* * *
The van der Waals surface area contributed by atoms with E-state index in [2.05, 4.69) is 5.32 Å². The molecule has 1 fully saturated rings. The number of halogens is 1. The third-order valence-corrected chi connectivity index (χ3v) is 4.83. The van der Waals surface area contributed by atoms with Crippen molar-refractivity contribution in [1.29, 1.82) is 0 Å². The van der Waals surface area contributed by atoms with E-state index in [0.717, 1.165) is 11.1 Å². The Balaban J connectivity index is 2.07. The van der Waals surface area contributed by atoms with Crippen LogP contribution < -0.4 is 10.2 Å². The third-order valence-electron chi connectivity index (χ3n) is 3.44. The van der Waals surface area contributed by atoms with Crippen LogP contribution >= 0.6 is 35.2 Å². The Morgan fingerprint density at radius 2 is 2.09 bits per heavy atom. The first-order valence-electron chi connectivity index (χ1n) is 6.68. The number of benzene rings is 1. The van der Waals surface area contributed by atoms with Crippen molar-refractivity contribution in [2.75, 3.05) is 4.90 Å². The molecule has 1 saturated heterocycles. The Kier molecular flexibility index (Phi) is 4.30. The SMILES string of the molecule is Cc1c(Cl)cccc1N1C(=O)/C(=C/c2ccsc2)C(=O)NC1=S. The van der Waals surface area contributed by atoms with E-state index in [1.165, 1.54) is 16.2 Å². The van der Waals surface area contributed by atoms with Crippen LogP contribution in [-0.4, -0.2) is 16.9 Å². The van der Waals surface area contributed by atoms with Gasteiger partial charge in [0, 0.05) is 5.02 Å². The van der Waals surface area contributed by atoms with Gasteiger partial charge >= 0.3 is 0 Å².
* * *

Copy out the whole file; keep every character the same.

The van der Waals surface area contributed by atoms with E-state index in [2.05, 4.69) is 5.32 Å². The molecule has 1 fully saturated rings. The number of halogens is 1. The third-order valence-corrected chi connectivity index (χ3v) is 4.83. The van der Waals surface area contributed by atoms with Crippen molar-refractivity contribution in [1.29, 1.82) is 0 Å². The van der Waals surface area contributed by atoms with E-state index in [0.717, 1.165) is 11.1 Å². The Balaban J connectivity index is 2.07. The van der Waals surface area contributed by atoms with Crippen LogP contribution < -0.4 is 10.2 Å². The third-order valence-electron chi connectivity index (χ3n) is 3.44. The van der Waals surface area contributed by atoms with Crippen LogP contribution >= 0.6 is 35.2 Å². The Morgan fingerprint density at radius 2 is 2.09 bits per heavy atom. The first-order valence-electron chi connectivity index (χ1n) is 6.68. The number of benzene rings is 1. The van der Waals surface area contributed by atoms with Crippen molar-refractivity contribution in [2.75, 3.05) is 4.90 Å². The molecule has 1 saturated heterocycles. The Kier molecular flexibility index (Phi) is 4.30. The SMILES string of the molecule is Cc1c(Cl)cccc1N1C(=O)/C(=C/c2ccsc2)C(=O)NC1=S. The van der Waals surface area contributed by atoms with E-state index in [1.165, 1.54) is 16.2 Å². The van der Waals surface area contributed by atoms with Crippen LogP contribution in [-0.4, -0.2) is 16.9 Å². The van der Waals surface area contributed by atoms with Gasteiger partial charge in [0, 0.05) is 5.02 Å². The van der Waals surface area contributed by atoms with Gasteiger partial charge >= 0.3 is 0 Å².